With the resignation of U.S. Transportation Secretary Ray LaHood, former Minnesota congressman Jim Oberstar, aka “Mr. Transportation,” is being mentioned frequently in Washington parlor chatter about a successor.
"If the administration is interested, and asks me, I will gladly serve," Oberstar said Tuesday. "I thoroughly enjoyed the legislative side of policy during my time in Congress ... carrying out policy as a cabinet member would also be an exciting opportunity."
Oberstar has not talked to White House staff or President Obama about the job and doesn't plan to mount a campaign for the job, but he has contributed to the speculation by touting his credentials recently to Politico. The former chairman of the House Transportation Committee said he would expect to be considered on the strength of his long transportation resume and record of bipartisanship on transportation projects.
But, as almost every commentator in the commentariat has noted, Oberstar would add nothing to the race or gender diversity of President Obama’s cabinet, unless the White House is looking for a French-speaking Iron Ranger.
Taking that into consideration, Oberstar speculated that Debbie Hersman, chair of the National Transportation Safety Board, and former Michigan governor Jennifer Granholm are likley the top candidates for the job.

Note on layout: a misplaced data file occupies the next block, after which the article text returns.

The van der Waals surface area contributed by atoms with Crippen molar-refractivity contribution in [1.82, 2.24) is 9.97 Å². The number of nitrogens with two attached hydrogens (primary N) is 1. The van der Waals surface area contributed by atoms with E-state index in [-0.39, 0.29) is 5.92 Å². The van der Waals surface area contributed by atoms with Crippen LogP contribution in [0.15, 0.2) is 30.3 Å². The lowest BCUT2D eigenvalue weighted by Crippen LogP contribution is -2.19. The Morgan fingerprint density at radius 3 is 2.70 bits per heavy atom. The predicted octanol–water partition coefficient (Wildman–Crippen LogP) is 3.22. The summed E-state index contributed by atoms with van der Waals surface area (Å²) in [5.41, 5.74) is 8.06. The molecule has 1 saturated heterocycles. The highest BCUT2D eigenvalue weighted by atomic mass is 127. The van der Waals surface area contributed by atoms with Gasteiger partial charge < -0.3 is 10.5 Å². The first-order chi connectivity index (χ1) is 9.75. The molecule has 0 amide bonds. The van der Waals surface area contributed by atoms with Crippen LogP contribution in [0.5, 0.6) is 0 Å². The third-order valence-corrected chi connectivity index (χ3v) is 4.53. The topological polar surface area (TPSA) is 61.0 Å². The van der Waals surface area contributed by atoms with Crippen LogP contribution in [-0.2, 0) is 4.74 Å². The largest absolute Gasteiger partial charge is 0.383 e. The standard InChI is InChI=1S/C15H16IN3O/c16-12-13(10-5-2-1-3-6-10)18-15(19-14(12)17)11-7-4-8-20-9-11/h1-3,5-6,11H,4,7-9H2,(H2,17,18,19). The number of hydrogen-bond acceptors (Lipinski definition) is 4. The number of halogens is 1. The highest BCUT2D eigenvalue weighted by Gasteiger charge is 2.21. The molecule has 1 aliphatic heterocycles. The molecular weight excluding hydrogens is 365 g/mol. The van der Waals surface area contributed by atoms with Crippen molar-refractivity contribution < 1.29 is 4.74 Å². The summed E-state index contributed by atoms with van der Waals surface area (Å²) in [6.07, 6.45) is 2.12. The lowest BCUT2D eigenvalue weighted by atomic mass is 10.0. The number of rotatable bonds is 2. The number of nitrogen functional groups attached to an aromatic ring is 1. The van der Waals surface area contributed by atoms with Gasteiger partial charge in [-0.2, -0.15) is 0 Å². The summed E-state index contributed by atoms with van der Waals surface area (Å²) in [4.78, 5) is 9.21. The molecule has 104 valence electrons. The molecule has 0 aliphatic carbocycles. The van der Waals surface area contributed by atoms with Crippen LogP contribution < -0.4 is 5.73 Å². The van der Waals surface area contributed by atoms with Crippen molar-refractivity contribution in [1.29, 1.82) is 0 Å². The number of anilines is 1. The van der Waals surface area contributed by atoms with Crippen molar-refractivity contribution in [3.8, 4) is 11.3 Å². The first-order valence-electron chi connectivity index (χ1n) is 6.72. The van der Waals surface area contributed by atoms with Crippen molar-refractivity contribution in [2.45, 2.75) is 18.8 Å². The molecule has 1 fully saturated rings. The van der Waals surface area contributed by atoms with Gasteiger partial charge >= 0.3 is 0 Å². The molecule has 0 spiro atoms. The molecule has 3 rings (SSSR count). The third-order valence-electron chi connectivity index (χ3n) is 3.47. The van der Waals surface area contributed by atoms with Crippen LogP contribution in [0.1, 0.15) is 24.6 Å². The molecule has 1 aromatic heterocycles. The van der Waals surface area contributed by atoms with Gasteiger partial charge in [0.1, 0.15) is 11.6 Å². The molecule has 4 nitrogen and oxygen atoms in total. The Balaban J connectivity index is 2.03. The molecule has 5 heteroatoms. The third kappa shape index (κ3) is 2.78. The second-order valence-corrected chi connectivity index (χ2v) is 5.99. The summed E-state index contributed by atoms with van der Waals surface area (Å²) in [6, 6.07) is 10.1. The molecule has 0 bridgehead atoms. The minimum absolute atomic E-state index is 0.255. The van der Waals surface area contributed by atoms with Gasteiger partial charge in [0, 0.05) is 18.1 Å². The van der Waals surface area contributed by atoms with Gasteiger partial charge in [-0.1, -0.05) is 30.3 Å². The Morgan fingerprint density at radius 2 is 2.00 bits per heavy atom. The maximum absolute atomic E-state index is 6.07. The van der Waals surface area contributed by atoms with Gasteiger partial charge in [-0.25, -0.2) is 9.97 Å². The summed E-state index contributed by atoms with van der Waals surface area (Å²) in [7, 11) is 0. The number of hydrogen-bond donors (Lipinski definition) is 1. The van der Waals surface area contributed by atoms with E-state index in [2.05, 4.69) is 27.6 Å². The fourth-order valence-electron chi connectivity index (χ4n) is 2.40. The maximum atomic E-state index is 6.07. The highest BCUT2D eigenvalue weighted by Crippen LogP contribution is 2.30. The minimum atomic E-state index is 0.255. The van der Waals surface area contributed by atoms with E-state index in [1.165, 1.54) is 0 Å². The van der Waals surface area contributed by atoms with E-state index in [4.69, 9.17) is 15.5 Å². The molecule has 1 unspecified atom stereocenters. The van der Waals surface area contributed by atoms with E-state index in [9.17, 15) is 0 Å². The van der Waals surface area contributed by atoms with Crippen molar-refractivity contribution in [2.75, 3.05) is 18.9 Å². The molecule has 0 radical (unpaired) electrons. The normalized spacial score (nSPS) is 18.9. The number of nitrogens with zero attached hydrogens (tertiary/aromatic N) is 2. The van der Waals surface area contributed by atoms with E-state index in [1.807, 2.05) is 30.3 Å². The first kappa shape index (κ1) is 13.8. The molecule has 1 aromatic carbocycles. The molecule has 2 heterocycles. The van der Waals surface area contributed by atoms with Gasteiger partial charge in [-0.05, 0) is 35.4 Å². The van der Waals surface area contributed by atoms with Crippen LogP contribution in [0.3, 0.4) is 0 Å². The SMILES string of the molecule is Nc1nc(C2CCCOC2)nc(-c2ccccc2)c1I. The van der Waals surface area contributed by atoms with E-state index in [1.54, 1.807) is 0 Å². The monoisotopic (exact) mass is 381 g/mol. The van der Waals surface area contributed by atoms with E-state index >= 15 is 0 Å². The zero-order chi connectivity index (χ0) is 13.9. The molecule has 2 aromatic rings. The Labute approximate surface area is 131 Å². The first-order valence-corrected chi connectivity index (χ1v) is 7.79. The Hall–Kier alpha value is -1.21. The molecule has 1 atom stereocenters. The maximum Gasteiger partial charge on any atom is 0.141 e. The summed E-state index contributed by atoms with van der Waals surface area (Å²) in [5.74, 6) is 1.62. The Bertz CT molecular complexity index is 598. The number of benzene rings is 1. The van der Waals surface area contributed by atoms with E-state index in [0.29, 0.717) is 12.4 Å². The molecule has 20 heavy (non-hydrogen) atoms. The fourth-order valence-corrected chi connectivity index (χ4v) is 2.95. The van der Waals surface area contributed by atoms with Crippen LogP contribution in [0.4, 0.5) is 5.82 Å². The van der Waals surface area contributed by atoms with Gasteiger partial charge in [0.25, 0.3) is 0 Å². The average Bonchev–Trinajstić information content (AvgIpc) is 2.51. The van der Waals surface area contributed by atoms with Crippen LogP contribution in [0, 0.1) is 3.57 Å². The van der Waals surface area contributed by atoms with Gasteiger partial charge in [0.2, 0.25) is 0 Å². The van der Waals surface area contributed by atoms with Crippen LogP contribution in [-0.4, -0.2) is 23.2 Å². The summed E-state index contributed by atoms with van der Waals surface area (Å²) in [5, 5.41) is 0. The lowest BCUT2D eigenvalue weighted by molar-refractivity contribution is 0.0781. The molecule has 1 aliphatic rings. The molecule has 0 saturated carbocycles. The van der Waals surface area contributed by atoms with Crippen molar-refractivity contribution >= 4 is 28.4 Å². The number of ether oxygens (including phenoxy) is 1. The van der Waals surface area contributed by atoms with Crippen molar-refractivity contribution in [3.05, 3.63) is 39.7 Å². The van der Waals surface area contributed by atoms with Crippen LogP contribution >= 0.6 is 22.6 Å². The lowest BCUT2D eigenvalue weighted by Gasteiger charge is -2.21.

Another potential obstacle would be Oberstar’s well-publicized spat with the White House over the $500 billion price tag of his doomed House transportation bill, as well as his openness to raising the federal gas tax to fund it.
On the plus side, Oberstar knows his way around Capitol Hill, and he could be an effective liaison to the House and the Senate. Oberstar praised LaHood's work, saying he "set a very high standard." LaHood worked diligently to raise awareness about transporation safety, including the dangers of distracted driving, Oberstar said.
Washington lobbyist Dennis McGrann, who represents many Minnesota counties and cities, said whatever Oberstar’s chances, he would be a good pick for the state
“From our perspective, we’d love to have a Minnesotan in that position,” he said. “He would be an asset.”
A Duluth native who just barely lost Virginia's GOP gubernatorial primary said that politicians have not gone far enough in condemning the left for violence during a rally of white nationalists in Charlottesville. "I think that the left is going to try to use this as an excuse to crack down on conservative free speech," said Corey Stewart. "I think they're going to try to use this as an excuse to remove more historical monuments."